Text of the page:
One in six (17%) savers have been forced to transfer their pension pot to another company to effectively access their savings.
In a survey of 2,153 Which? members who accessed one or more of their pension pots in the last 24 months, long delays were a common theme, with one in four (25%) describing the process as slower than expected.
In one case, Debbie Byfleet was left nearly £3,000 ($3,393) out of pocket after she waited months to get hold of pension funds she was owed from National Grid and Aviva, following a pension sharing order as part of a divorce settlement.
The National Grid scheme requested a payment for ‘admin fees’ months into the process, then asked her to cover her ex-husband’s share of fees. Delays by the National Grid scheme meant she was unable to withdraw any money for seven months.
Linda Hobbs, from North Yorkshire, attempted to withdraw money from her additional voluntary contribution pension held with Prudential, but it stalled because she has a building society current account which required the completion of a paper form and further identification checks.
She said: “My experience has been of a shambolic organisation with extremely poor customer service.”
A spokesperson for Prudential apologised to Linda for the delays and poor service she experienced. It also increased its compensation payment to her by £100.
The Pensions Regulator found that more than half (51%) of DC schemes continue to hold at least some member records non-electronically, with Which? warning that these “outdated providers keep industry in last century”.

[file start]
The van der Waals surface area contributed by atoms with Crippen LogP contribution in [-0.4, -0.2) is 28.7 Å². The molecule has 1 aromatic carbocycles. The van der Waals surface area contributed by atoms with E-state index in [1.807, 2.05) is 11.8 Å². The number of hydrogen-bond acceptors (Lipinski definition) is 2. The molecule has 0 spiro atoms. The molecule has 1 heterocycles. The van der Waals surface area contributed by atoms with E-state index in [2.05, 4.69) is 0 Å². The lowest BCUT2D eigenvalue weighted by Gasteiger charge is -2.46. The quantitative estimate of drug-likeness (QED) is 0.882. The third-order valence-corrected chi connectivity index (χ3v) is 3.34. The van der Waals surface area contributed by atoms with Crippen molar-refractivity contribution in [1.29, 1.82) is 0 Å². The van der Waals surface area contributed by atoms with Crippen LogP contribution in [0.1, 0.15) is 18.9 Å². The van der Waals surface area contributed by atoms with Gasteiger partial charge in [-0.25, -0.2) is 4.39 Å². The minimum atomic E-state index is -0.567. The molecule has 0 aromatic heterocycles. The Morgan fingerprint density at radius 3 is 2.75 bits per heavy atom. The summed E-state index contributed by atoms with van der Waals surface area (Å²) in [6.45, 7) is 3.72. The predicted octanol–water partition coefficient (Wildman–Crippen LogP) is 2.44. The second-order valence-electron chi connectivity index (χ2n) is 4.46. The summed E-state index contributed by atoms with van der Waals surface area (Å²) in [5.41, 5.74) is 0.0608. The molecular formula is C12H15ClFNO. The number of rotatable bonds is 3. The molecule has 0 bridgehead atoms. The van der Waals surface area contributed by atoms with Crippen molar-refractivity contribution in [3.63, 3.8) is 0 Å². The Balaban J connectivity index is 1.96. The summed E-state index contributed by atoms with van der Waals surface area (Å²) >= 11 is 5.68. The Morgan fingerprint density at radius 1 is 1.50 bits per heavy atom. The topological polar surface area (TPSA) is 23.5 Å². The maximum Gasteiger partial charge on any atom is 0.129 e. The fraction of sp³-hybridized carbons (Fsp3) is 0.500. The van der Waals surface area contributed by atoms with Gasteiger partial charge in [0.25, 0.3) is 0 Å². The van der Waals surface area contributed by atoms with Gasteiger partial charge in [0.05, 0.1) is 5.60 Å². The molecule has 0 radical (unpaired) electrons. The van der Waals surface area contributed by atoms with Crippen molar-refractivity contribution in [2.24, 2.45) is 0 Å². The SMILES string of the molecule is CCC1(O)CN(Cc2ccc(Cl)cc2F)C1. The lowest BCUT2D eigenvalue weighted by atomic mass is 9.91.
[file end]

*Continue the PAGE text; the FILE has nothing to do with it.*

Kevin Galton was unimpressed with the many hoops he had to jump through to access his small defined contribution pension. Galton originally held a pension with Friends Provident, which was later administered by Aviva.
Getting access to drawdown meant switching to an Aviva Sipp. This required lots of form filling, despite staying with the same company. Not all existing investments could be transferred and had to be converted into cash first – this took several phone calls to establish.
When trying to choose new investments online, Kevin was met with an IT issue. Taking a tax-free lump sum had apparently stopped the account balancing. This meant even more time on the phone. Kevin suspects that companies haven’t scaled up since the pension changes and their products haven’t been tested. He said: “A lot of these modern pension products are only just being drawn upon.”
A spokesperson for Aviva said: “We’re sorry Galton didn’t feel that withdrawing his pension from Aviva went as smoothly as he would have liked.”
Complaints about pensions have almost doubled since 2014-15. Of the 7,608 complaints received by the Financial Ombudsman Service (FOS) in 2021-22, many involve administration issues, poor customer service, or people being given wrong or incomplete information about a pension.
This is despite seven years on from the arrival of pension freedoms designed to usher in a new era of flexibility for those with defined contribution (DC) pensions.
The 2015 reforms were introduced to give savers more choice about what they can do with their retirement savings. They allow DC pension holders to buy an annuity (previously the default), keep their money invested and take an income (drawdown), or take the whole pot as a lump sum.
Sam Richardson, deputy editor of Which? Money, said: “Our pensions survey paints a picture of archaic providers that are rooted firmly in the last century and seemingly unwilling to modernise.
“The introduction of pensions dashboards could solve a lot of these problems for savers, so sections of the pensions industry must stop dragging their feet and let the government launch dashboards without delay.
“The regulator should also keep a close eye on pension providers to make sure their customer service is meeting improved standards.”
A new Consumer Duty is set to come into force in July 2023 for pension providers regulated by the Financial Conduct Authority, requiring companies to give helpful and accessible customer support, and to make it as easy to switch or cancel products as it was to take them out in the first place.
Watch: When should I start paying into a pension?